Rheumatoid arthritis medication can lower risk of heart disease
10 December, 2022 | Pravina Srivastava
Drugs often administered to patients to reduce joint inflammation may also reduce the risk of cardiovascular disease in rheumatoid arthritis patients who are predisposed to the illness.
According to a new study, drugs often administered to patients to reduce joint inflammation may also reduce the risk of cardiovascular disease in rheumatoid arthritis patients who are predisposed to the illness.
The research, titled ‘Reducing cardiovascular risk with immunomodulators: a randomised active comparator trial in rheumatoid arthritis patients,’ was published in Annals of Rheumatic Diseases.
“The reassuring message is that as your joints improve with RA treatments, your risk of cardiovascular disease decreases,” says Joan Bathon, MD, co-leader of the study and professor of medicine and director of the division of rheumatology at Columbia University Vagelos College of Physicians and Surgeons.
Immunomodulators, or anti-inflammatory medications, have been demonstrated in recent clinical studies to considerably reduce heart attacks, strokes, and other cardiovascular events in persons with cardiovascular disease.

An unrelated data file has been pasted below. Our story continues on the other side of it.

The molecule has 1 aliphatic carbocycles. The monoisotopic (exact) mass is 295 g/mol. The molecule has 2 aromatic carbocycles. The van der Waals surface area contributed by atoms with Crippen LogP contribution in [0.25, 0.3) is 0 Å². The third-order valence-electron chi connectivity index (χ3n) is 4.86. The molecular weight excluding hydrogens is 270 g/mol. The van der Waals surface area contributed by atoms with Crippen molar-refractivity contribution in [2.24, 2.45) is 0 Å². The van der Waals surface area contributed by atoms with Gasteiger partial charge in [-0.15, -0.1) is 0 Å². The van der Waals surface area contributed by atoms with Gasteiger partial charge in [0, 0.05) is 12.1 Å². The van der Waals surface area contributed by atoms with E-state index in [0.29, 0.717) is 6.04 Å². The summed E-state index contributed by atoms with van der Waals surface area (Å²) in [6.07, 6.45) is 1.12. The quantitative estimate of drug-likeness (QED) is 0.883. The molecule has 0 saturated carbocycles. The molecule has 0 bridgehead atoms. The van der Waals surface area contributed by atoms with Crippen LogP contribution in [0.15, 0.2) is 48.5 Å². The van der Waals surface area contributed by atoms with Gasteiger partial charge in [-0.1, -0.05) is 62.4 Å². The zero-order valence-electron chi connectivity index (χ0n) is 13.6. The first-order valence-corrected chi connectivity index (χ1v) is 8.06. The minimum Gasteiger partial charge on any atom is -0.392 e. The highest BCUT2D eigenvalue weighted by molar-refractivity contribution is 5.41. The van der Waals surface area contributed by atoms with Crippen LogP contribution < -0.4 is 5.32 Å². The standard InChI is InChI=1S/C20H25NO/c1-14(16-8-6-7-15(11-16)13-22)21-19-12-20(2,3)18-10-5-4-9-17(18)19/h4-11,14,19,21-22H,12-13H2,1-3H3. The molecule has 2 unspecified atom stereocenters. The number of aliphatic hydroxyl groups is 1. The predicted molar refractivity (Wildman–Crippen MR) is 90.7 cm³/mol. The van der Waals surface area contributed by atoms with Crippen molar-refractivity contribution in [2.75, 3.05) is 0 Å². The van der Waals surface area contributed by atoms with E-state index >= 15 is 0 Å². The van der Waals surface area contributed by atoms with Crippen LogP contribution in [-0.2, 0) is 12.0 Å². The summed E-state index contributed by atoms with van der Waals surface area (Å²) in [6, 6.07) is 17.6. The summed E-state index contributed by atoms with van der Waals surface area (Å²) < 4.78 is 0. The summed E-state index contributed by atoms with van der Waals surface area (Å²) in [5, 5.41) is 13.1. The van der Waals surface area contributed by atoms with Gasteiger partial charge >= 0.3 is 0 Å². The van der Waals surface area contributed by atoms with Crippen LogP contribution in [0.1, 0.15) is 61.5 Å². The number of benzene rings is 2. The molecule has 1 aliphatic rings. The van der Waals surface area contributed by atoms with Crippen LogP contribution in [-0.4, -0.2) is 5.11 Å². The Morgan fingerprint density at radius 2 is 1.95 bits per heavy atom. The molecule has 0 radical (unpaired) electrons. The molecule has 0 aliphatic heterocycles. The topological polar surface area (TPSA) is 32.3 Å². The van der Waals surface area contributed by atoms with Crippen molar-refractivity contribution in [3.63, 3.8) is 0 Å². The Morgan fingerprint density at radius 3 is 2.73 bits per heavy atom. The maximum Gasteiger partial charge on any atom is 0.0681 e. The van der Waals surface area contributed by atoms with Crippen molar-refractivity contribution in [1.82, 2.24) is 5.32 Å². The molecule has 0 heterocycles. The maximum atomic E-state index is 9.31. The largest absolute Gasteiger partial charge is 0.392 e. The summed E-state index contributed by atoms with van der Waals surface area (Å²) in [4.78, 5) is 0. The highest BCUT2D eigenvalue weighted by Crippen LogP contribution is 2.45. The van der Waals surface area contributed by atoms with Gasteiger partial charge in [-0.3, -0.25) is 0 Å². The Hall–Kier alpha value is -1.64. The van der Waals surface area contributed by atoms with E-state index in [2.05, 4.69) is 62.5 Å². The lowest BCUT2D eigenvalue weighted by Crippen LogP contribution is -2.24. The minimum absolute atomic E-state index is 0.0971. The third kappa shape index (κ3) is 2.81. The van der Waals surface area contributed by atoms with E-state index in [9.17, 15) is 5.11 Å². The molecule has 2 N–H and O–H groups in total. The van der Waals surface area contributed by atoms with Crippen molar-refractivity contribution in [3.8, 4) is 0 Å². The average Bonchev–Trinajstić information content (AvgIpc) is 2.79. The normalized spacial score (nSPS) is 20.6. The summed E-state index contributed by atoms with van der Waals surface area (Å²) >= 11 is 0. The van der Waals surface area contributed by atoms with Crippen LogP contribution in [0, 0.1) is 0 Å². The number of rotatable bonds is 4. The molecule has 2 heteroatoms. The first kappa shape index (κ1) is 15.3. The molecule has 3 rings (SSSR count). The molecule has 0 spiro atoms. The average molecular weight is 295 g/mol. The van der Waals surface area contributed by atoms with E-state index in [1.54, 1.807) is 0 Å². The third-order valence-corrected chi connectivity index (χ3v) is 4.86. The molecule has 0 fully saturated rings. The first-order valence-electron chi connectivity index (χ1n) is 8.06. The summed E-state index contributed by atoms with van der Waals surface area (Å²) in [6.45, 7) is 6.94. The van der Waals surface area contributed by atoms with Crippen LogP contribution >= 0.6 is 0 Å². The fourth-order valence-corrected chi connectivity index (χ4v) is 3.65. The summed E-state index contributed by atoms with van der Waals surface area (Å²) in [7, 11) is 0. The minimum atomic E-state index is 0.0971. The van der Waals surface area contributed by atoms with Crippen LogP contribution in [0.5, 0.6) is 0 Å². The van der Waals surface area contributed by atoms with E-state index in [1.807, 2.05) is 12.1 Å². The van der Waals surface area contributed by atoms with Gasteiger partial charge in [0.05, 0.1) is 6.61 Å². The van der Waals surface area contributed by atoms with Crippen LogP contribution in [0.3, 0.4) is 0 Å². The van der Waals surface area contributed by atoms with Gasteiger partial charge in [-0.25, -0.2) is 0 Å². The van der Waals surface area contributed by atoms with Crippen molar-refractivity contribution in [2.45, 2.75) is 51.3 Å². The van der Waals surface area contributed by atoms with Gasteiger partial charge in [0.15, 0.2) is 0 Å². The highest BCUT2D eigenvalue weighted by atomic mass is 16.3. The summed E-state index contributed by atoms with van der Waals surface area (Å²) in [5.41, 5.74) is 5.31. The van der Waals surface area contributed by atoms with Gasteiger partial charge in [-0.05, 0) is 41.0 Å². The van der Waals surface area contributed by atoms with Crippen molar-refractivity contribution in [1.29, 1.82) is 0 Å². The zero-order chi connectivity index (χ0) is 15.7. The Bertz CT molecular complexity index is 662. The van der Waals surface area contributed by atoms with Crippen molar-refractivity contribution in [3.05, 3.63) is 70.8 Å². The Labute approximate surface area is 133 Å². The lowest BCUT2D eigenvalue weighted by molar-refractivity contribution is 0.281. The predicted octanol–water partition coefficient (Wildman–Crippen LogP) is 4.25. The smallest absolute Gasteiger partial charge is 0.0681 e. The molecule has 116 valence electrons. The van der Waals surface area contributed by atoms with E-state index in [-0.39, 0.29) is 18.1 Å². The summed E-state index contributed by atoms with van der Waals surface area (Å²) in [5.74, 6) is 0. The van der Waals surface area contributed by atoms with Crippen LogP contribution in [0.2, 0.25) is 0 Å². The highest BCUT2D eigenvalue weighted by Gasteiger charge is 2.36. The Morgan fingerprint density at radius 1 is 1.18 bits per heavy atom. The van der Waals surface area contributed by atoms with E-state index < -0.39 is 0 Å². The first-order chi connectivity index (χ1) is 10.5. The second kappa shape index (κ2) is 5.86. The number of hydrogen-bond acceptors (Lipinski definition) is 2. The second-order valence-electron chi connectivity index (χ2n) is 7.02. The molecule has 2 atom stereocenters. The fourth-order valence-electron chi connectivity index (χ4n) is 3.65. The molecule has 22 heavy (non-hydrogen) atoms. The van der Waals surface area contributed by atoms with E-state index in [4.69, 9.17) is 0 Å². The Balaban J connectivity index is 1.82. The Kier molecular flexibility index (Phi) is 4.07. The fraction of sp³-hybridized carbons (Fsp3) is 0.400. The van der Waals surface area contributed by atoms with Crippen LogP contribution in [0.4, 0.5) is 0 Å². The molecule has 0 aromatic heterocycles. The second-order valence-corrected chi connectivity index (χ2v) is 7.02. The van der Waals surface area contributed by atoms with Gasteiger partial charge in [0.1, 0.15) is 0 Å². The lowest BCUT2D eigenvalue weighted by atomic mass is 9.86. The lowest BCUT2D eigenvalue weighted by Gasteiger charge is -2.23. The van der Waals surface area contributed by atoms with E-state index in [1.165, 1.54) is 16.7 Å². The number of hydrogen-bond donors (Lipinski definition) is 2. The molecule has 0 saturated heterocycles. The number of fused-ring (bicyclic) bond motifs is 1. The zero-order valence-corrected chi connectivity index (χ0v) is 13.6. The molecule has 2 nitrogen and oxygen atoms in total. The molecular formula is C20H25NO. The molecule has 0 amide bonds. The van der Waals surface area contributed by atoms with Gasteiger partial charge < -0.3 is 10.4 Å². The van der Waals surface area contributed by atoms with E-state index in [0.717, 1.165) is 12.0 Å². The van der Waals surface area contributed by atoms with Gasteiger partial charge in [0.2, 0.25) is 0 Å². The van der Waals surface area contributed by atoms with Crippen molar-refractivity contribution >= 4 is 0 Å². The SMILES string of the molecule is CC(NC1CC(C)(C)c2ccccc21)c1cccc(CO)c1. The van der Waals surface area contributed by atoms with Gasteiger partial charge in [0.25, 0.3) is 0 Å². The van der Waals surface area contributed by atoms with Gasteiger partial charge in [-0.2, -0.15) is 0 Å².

However, it remained unclear if these medications have a comparable impact on patients with rheumatoid arthritis, who have a 50% greater risk of heart disease than the general population.
Rheumatoid arthritis, a chronic autoimmune and inflammatory condition that causes painful joint swelling, affects more than 1.3 million individuals in the United States. Inflammation is known to cause atherosclerosis and contribute to heart disease, which may explain why persons with rheumatoid arthritis have higher incidences of heart disease.